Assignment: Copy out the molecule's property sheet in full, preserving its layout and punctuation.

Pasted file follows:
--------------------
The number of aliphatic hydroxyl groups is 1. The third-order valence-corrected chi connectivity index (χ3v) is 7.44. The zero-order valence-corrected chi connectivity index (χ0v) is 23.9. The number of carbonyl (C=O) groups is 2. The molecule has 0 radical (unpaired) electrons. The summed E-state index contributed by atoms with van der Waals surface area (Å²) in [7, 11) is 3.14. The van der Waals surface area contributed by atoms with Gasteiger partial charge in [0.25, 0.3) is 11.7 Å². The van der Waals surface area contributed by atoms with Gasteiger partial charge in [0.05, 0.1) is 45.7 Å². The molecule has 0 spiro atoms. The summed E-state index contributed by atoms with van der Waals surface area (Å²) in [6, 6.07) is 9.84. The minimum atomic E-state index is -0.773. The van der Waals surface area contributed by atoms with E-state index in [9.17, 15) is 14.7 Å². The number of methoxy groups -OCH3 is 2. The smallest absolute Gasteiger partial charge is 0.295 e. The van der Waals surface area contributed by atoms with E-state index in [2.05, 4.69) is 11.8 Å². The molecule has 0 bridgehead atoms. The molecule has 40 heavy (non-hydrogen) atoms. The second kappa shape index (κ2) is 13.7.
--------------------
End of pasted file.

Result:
The number of aliphatic hydroxyl groups is 1. The third-order valence-corrected chi connectivity index (χ3v) is 7.44. The zero-order valence-corrected chi connectivity index (χ0v) is 23.9. The number of carbonyl (C=O) groups is 2. The molecule has 0 radical (unpaired) electrons. The summed E-state index contributed by atoms with van der Waals surface area (Å²) in [7, 11) is 3.14. The van der Waals surface area contributed by atoms with Gasteiger partial charge in [0.25, 0.3) is 11.7 Å². The van der Waals surface area contributed by atoms with Gasteiger partial charge in [0.05, 0.1) is 45.7 Å². The molecule has 0 spiro atoms. The summed E-state index contributed by atoms with van der Waals surface area (Å²) in [6, 6.07) is 9.84. The minimum atomic E-state index is -0.773. The van der Waals surface area contributed by atoms with E-state index in [9.17, 15) is 14.7 Å². The number of methoxy groups -OCH3 is 2. The smallest absolute Gasteiger partial charge is 0.295 e. The van der Waals surface area contributed by atoms with E-state index in [2.05, 4.69) is 11.8 Å². The molecule has 0 bridgehead atoms. The molecule has 40 heavy (non-hydrogen) atoms. The second kappa shape index (κ2) is 13.7.